Show Summary Details

Page of

PRINTED FROM OXFORD HANDBOOKS ONLINE ( © Oxford University Press, 2018. All Rights Reserved. Under the terms of the licence agreement, an individual user may print out a PDF of a single chapter of a title in Oxford Handbooks Online for personal use (for details see Privacy Policy and Legal Notice).

date: 22 September 2019

Abstract and Keywords

Figurative art developed in the Maltese islands during the Neolithic, as part of the Temple Culture that flourished c.3500–2500 bc. Anthropomorphic and zoomorphic figurines, carved from stone or modelled in terracotta represented, not only a distinct Maltese identity but also significant artistic competence. From very large to very small, the material ranges from objects used in burials to immense statues that decorated temple interiors. Some anthropomorphic figures are dressed, others naked, some obese, others stick-like, and another category associated with mortuary sites is represented lying and sitting on elaborate beds. The figurative art appears to fall into distinct categories of anthropomorphic and domestic creatures, alongside more speculative representations that focus on cold-blooded reptiles and fish, or feathered birds. The potential to interpret this ‘art’ as representative of a layer cosmology is explored within the context of a Neolithic island society.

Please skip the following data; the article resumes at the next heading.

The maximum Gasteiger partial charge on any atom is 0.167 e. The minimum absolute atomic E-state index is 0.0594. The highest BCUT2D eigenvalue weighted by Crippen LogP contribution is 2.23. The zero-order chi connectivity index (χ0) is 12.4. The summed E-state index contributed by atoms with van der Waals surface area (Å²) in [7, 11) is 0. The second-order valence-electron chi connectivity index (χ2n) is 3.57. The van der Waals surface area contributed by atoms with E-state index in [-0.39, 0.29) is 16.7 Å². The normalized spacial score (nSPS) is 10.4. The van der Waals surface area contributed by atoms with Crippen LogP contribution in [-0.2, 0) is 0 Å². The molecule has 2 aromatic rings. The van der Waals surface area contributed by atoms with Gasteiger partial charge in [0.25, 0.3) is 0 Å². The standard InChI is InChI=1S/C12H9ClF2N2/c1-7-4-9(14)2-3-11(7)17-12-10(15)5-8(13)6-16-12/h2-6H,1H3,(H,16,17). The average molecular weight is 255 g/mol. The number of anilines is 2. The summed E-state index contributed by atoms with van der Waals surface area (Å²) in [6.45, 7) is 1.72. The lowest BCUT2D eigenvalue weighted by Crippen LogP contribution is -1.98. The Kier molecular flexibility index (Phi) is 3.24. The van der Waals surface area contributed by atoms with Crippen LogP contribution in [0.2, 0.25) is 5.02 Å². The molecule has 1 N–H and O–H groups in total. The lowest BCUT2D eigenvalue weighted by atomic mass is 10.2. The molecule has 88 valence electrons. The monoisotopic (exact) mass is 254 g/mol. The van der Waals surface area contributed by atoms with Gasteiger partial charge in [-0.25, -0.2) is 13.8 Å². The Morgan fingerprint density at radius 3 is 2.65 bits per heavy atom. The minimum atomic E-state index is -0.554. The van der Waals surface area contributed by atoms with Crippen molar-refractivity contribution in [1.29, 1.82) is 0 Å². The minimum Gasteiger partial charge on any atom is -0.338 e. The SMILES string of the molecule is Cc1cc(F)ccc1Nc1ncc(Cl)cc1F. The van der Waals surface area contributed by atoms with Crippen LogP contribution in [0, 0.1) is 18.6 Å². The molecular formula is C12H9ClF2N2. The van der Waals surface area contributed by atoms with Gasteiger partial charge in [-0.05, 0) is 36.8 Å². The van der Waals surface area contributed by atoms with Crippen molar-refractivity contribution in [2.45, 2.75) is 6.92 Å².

Keywords: Maltese identity, Temple Culture, Neolithic, anthropomorphic figurines, zoomorphic figurines

Access to the complete content on Oxford Handbooks Online requires a subscription or purchase. Public users are able to search the site and view the abstracts and keywords for each book and chapter without a subscription.

Please subscribe or login to access full text content.

If you have purchased a print title that contains an access token, please see the token for information about how to register your code.

For questions on access or troubleshooting, please check our FAQs, and if you can''t find the answer there, please contact us.